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Sunday 16th June 2019

Peanut allergy higher in boys

7th February 2011

A study by researchers at Edinburgh Unversity has found that male children have a higher likelihood of being diagnosed with a peanut allergy than females.


The study, which was published in the Journal of Allergy and Clinical Immunology, looked at information collected in 2005 from 400 GP practices.

The data also suggested that children from wealthier homes had a higher incidence of peanut allergies.

However, an allergy expert stated that this higher figure could be due to "inequality of access" to heathcare.

The study investigated the number of children diagnosed as allergic by GPs and involved almost three million patients' records.

The data showed that babies and younger boys were up to 30% more likely to be given a peanut allergy diagnosis in comparison to girls.

In older children, the records showed that by the time male and female patients were 15 years of age, they had around the same likelihood of receiving a peanut allergy diagnosis.

Once patients reached 24 years of age, females were more likely to be diagnosed with a peanut allergy.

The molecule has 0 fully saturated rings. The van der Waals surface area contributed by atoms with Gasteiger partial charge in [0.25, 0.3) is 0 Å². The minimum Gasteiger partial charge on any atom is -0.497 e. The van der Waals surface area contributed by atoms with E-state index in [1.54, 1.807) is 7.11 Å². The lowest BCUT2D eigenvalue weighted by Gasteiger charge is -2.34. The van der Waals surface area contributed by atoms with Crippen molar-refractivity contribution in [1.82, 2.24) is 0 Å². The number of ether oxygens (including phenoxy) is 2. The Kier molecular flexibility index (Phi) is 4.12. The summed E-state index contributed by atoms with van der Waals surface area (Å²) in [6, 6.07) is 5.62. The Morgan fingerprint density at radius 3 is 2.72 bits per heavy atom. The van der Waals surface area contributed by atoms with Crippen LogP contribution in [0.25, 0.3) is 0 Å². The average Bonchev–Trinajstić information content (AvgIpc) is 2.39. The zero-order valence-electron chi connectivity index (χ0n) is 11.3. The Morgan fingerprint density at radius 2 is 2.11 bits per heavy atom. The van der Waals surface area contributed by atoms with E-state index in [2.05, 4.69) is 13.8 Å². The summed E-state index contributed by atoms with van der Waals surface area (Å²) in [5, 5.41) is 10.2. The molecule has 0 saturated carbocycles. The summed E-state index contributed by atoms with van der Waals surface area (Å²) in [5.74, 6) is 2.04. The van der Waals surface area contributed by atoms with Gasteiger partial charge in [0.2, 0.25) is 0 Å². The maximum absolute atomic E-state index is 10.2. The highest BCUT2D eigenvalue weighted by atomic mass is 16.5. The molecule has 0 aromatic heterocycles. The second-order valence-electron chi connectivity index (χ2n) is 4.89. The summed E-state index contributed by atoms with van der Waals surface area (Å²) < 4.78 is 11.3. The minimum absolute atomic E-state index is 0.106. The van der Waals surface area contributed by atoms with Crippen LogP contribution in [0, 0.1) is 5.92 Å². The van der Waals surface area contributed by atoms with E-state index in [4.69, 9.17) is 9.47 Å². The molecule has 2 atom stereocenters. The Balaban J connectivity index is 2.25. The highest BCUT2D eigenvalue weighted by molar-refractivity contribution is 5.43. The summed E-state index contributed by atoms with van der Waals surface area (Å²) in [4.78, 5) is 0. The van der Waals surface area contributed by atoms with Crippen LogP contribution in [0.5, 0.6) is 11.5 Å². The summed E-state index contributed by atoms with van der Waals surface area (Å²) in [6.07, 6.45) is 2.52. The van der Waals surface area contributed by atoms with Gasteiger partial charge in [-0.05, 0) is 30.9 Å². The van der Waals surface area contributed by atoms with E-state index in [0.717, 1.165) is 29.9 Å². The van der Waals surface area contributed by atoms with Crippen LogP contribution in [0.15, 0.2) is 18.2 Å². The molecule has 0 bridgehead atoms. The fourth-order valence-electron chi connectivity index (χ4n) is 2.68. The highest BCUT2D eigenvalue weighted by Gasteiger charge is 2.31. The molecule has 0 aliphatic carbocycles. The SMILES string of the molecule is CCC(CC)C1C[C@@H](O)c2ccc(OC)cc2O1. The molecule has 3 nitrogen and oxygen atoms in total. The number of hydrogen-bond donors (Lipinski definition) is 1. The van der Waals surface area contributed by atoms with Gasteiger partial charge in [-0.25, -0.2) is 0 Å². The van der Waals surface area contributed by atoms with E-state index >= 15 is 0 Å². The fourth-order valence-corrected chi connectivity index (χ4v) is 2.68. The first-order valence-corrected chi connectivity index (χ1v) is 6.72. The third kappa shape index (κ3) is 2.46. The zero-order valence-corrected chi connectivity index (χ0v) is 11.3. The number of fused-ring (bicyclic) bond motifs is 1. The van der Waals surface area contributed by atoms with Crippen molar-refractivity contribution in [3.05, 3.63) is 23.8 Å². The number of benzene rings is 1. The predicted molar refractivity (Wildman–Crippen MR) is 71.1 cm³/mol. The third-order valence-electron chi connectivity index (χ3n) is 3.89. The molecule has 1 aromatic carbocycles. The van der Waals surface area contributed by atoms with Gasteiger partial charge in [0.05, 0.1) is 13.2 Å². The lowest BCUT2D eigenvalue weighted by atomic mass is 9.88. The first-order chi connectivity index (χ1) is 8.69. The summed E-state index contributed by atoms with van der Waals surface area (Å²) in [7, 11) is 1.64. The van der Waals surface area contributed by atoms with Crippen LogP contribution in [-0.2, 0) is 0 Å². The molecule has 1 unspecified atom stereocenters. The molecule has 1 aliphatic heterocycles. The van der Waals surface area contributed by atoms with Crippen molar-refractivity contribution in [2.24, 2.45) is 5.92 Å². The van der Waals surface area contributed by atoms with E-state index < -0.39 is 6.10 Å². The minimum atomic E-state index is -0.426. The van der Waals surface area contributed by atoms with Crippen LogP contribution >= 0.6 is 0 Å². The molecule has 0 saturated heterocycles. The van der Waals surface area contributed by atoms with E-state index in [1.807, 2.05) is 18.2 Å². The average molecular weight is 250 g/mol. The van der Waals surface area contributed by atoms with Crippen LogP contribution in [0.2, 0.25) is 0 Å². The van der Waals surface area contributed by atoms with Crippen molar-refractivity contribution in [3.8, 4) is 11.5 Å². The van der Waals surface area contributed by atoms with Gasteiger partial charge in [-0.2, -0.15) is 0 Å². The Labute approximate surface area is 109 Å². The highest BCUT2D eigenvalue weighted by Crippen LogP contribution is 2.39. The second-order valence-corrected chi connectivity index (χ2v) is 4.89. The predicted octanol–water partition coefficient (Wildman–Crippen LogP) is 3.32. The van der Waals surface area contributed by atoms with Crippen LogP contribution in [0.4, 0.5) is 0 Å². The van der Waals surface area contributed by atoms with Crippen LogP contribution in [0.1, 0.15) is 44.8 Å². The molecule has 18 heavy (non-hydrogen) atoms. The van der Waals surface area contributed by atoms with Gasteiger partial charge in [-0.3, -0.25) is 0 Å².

Colin Simpson, a researcher on the project, said that other types of allergy were often higher in males than females.

He said:"There could be a link to the sex hormones, but we don't know for sure. The fact that at puberty there is a change could point to a link, but we need to do more work."

The data also showed children from the wealthiest homes had a diagnosis of 0.7 per 1,000 patients, compared with 0.4 per 1,000 in the poorest homes.

Dr Adam Fox, from the Evelina Children's Hospital in London, said: "It could be that those from more deprived backgrounds are not as good at getting their children diagnosed as those from the middle classes. We know that there is an inequality of access in health care."


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